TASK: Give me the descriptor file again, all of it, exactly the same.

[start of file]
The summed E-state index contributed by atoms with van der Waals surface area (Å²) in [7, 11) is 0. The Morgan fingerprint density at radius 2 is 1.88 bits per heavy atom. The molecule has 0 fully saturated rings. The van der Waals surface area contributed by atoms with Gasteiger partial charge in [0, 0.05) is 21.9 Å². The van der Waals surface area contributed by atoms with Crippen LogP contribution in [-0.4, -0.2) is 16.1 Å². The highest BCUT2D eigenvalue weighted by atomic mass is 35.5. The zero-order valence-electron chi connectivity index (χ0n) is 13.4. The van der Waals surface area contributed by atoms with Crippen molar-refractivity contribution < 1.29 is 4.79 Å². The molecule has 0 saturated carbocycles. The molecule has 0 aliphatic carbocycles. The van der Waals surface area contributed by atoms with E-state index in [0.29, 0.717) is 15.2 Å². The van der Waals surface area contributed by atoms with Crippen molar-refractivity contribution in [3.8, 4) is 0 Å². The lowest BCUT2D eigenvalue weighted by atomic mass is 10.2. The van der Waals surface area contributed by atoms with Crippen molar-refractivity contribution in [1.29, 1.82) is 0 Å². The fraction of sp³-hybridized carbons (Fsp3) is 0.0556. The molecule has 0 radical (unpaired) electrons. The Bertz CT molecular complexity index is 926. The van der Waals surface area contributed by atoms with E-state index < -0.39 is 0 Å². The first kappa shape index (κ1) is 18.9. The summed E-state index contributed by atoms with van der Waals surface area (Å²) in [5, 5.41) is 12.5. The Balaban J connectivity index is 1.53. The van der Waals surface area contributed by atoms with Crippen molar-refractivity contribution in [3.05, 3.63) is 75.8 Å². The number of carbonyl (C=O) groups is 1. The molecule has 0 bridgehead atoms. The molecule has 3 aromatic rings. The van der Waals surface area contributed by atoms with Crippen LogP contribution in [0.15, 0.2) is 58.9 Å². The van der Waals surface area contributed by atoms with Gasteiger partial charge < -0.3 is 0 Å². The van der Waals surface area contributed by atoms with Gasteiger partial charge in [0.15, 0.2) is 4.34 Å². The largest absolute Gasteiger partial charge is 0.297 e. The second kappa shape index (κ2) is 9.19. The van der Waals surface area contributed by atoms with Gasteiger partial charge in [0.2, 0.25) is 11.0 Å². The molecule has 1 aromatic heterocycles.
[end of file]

The summed E-state index contributed by atoms with van der Waals surface area (Å²) in [7, 11) is 0. The Morgan fingerprint density at radius 2 is 1.88 bits per heavy atom. The molecule has 0 fully saturated rings. The van der Waals surface area contributed by atoms with Gasteiger partial charge in [0, 0.05) is 21.9 Å². The van der Waals surface area contributed by atoms with Crippen LogP contribution in [-0.4, -0.2) is 16.1 Å². The highest BCUT2D eigenvalue weighted by atomic mass is 35.5. The zero-order valence-electron chi connectivity index (χ0n) is 13.4. The van der Waals surface area contributed by atoms with Crippen molar-refractivity contribution < 1.29 is 4.79 Å². The molecule has 0 saturated carbocycles. The molecule has 0 aliphatic carbocycles. The van der Waals surface area contributed by atoms with E-state index in [0.29, 0.717) is 15.2 Å². The van der Waals surface area contributed by atoms with Crippen molar-refractivity contribution in [3.8, 4) is 0 Å². The lowest BCUT2D eigenvalue weighted by atomic mass is 10.2. The van der Waals surface area contributed by atoms with Crippen molar-refractivity contribution in [1.29, 1.82) is 0 Å². The fraction of sp³-hybridized carbons (Fsp3) is 0.0556. The molecule has 0 radical (unpaired) electrons. The Bertz CT molecular complexity index is 926. The van der Waals surface area contributed by atoms with E-state index < -0.39 is 0 Å². The first kappa shape index (κ1) is 18.9. The summed E-state index contributed by atoms with van der Waals surface area (Å²) in [5, 5.41) is 12.5. The Balaban J connectivity index is 1.53. The van der Waals surface area contributed by atoms with Crippen molar-refractivity contribution in [3.05, 3.63) is 75.8 Å². The number of carbonyl (C=O) groups is 1. The molecule has 0 bridgehead atoms. The molecule has 3 aromatic rings. The van der Waals surface area contributed by atoms with Crippen LogP contribution in [0.15, 0.2) is 58.9 Å². The van der Waals surface area contributed by atoms with Gasteiger partial charge < -0.3 is 0 Å². The van der Waals surface area contributed by atoms with Gasteiger partial charge in [0.15, 0.2) is 4.34 Å². The largest absolute Gasteiger partial charge is 0.297 e. The second kappa shape index (κ2) is 9.19. The van der Waals surface area contributed by atoms with Gasteiger partial charge in [0.2, 0.25) is 11.0 Å². The molecule has 1 aromatic heterocycles.